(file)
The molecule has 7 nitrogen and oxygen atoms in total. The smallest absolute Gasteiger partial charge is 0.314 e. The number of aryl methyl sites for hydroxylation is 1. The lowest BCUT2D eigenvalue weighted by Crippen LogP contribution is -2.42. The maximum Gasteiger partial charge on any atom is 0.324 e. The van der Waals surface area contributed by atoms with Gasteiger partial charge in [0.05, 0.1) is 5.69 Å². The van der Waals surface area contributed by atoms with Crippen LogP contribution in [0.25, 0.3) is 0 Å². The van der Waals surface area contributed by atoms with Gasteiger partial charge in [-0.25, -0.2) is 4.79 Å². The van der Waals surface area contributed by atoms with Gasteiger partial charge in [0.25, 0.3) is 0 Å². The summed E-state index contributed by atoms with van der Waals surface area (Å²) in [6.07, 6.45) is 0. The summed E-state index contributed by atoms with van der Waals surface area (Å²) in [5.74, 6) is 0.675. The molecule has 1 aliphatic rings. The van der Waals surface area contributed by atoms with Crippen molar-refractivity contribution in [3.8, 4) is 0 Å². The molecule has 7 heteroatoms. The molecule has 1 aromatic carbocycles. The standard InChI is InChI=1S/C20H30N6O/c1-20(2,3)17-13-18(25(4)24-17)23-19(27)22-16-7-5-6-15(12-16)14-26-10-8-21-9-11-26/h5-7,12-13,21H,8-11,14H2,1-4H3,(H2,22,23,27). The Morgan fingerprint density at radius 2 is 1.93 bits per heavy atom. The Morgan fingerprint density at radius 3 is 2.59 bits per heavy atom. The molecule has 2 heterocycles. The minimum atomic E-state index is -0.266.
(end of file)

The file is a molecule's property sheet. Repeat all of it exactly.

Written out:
The molecule has 7 nitrogen and oxygen atoms in total. The smallest absolute Gasteiger partial charge is 0.314 e. The number of aryl methyl sites for hydroxylation is 1. The lowest BCUT2D eigenvalue weighted by Crippen LogP contribution is -2.42. The maximum Gasteiger partial charge on any atom is 0.324 e. The van der Waals surface area contributed by atoms with Gasteiger partial charge in [0.05, 0.1) is 5.69 Å². The van der Waals surface area contributed by atoms with Crippen LogP contribution in [0.25, 0.3) is 0 Å². The van der Waals surface area contributed by atoms with Gasteiger partial charge in [-0.25, -0.2) is 4.79 Å². The van der Waals surface area contributed by atoms with Gasteiger partial charge in [0.25, 0.3) is 0 Å². The summed E-state index contributed by atoms with van der Waals surface area (Å²) in [6.07, 6.45) is 0. The summed E-state index contributed by atoms with van der Waals surface area (Å²) in [5.74, 6) is 0.675. The molecule has 1 aliphatic rings. The van der Waals surface area contributed by atoms with Crippen molar-refractivity contribution in [3.8, 4) is 0 Å². The molecule has 7 heteroatoms. The molecule has 1 aromatic carbocycles. The standard InChI is InChI=1S/C20H30N6O/c1-20(2,3)17-13-18(25(4)24-17)23-19(27)22-16-7-5-6-15(12-16)14-26-10-8-21-9-11-26/h5-7,12-13,21H,8-11,14H2,1-4H3,(H2,22,23,27). The Morgan fingerprint density at radius 2 is 1.93 bits per heavy atom. The Morgan fingerprint density at radius 3 is 2.59 bits per heavy atom. The molecule has 2 heterocycles. The minimum atomic E-state index is -0.266.